March 20, 2012
Many folks, including me, will too often focus on the destination more than the trip. More on results than process. The end more than the means.
This is epidemic in sports, on all levels. There’s so much focus on the postseason that it overshadows the regular season.
In contrast, in educational athletics, we are supposed to hold to the principle that opportunities for teaching and learning are as plentiful, maybe more so, in regular season as in tournaments, at subvarsity levels as at varsity, during practices as during games.
This disease affects football as much as any high school sport. There’s been too much focus on the end of the season – playoffs. Postseason tournaments have been the demise of many great Thanksgiving Day high school football classics across the country. Playoffs continue to ruin rivalries and collapse conferences nationwide.
And, disturbingly, the focus on the end of the season misses what is most wrong with football, and may be most threatening to its future. It’s practice. Specifically, what’s allowed during preseason practice and then at practice throughout the season.
We can predict that, in high school football’s future, two-a-day practices will be fewer, practice hours will be shorter and activities will be different. Among proposals we will be presented (and should seriously consider) will be:
- Increasing the number of days without pads at the start of the season from three days to four or even five.
- Prohibiting two-a-day practices entirely, or at least on consecutive days.
- Limiting the number of minutes of practice on any one day.
- Restricting contact drills to a certain number of minutes each week.
If this all sounds silly or radical, remember that the NCAA and NFL are already making such changes. NFL players face contact in practice on only 14 days during a 17-week regular season. Meanwhile, many high school coaches have kids knocking heads and bruising bodies two to four days a week, all season long. Giving critics the impression that interscholastic football for teens is more brutal than the higher levels of football for grown men. Inviting interference from people who think they know better.
Actually, we know better; and we need to do better. Soon.
MHSAA, MHSFCA to Provide Spring Evaluation Camps for College Football Hopefuls
By Geoff Kimmerly
MHSAA.com senior editor
March 25, 2023
The Michigan High School Athletic Association, in partnership with the Michigan High School Football Coaches Association (MHSFCA), will be hosting first-ever Spring Evaluation Camps to provide athletes with aspirations of playing college football opportunities to show their skills and abilities to college coaches at one of five locations.
The one-day camps will take place between May 16-19 at Jenison High School, DeWitt High School, Jackson High School, Brighton High School and Detroit Country Day High School. The MHSAA’s involvement will allow for the opportunity for Division I college coaches to attend, and representatives from college football programs at all levels are expected.
Athletes who will be juniors or seniors in Fall 2023 may register to participate via a link on the Football page.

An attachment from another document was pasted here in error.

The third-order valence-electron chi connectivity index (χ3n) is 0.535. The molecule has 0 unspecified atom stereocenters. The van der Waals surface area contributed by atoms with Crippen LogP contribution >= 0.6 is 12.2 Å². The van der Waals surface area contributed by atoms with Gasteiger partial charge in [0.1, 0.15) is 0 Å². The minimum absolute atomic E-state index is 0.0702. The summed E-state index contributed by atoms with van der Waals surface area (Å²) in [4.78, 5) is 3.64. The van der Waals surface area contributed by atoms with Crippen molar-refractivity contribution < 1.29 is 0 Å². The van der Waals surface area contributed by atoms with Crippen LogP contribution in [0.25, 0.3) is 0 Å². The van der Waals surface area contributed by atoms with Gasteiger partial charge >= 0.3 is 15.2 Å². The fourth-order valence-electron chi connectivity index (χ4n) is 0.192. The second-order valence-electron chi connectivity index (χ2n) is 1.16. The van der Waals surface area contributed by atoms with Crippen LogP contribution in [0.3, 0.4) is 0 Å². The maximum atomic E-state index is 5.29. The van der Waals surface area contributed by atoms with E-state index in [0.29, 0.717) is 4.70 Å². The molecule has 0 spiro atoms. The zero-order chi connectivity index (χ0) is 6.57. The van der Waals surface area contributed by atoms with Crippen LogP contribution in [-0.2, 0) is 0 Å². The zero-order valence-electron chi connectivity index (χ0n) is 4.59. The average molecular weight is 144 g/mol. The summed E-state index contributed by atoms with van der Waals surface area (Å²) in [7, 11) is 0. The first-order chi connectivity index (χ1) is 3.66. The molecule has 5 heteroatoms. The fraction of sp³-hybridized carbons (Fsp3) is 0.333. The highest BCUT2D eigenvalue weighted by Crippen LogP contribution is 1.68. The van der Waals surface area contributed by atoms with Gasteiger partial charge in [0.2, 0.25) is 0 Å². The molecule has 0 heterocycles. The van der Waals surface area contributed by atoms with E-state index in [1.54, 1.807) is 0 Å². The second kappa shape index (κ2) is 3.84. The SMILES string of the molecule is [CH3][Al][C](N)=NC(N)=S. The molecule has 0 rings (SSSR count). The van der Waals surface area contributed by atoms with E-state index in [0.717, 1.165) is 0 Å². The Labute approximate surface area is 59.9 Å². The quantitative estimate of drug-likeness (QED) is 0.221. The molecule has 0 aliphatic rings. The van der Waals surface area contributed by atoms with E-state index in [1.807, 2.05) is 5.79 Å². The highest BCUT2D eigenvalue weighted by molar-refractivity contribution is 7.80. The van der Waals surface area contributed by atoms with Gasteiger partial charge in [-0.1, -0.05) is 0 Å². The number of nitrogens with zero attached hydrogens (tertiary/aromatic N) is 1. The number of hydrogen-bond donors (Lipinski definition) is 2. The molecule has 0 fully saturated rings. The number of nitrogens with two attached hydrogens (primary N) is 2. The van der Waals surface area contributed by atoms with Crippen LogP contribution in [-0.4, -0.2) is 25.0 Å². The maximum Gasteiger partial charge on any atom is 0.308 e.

“This is an attempt by the MHSAA to help our athletes get exposure during the spring evaluation period in a way that does not intrude on spring sports,” said Brad Bush, an MHSAA assistant director and past high school and college football coach. “We are working with the MHSFCA to help put together a first-class experience for the athletes and college coaches.”
Cost is $20 per player, and each registrant will receive a shirt to wear based on the athlete’s graduation year and registration number so college coaches in attendance can monitor their camp performance. College coaches also will receive registration information for each athlete in attendance.
All athletes must have a coach from the athlete’s school staff present at the camp, and that coach must be a member of the Michigan High School Football Coaches Association.
MHSFCA executive director Andrew Pratley called the Spring Evaluation Camps a tremendous opportunity for high school athletes in Michigan.
“We are very excited with the partnership with the MHSAA that allows our kids the opportunity to wear a helmet and do drills in front of college coaches in the spring at a minimal cost,” Pratley said. “College coaches are thrilled, and it's a unique opportunity to have the rules waived by the MHSAA at these events only in order to showcase the tremendous talent all over the great state of Michigan.”
The Michigan High School Football Coaches Association (MHSFCA) has been devoted to the promotion of high school football since its inception in March 1972. The MHSFCA has more than 2,500 members and provides several educational and development opportunities for members and their athletes, including an annual coaching clinic, an annual leadership conference for coaches and potential team captains, and the annual summer East-West All-Star Game for graduated seniors. Additionally, the MHSFCA’s Leadership Development Alliance is in its third year of training coaches and offering veteran members of the association as mentors.
The MHSAA is a private, not-for-profit corporation of voluntary membership by more than 1,500 public and private senior high schools and junior high/middle schools which exists to develop common rules for athletic eligibility and competition. No government funds or tax dollars support the MHSAA, which was the first such association nationally to not accept membership dues or tournament entry fees from schools. Member schools which enforce these rules are permitted to participate in MHSAA tournaments, which attract more than 1.3 million spectators each year.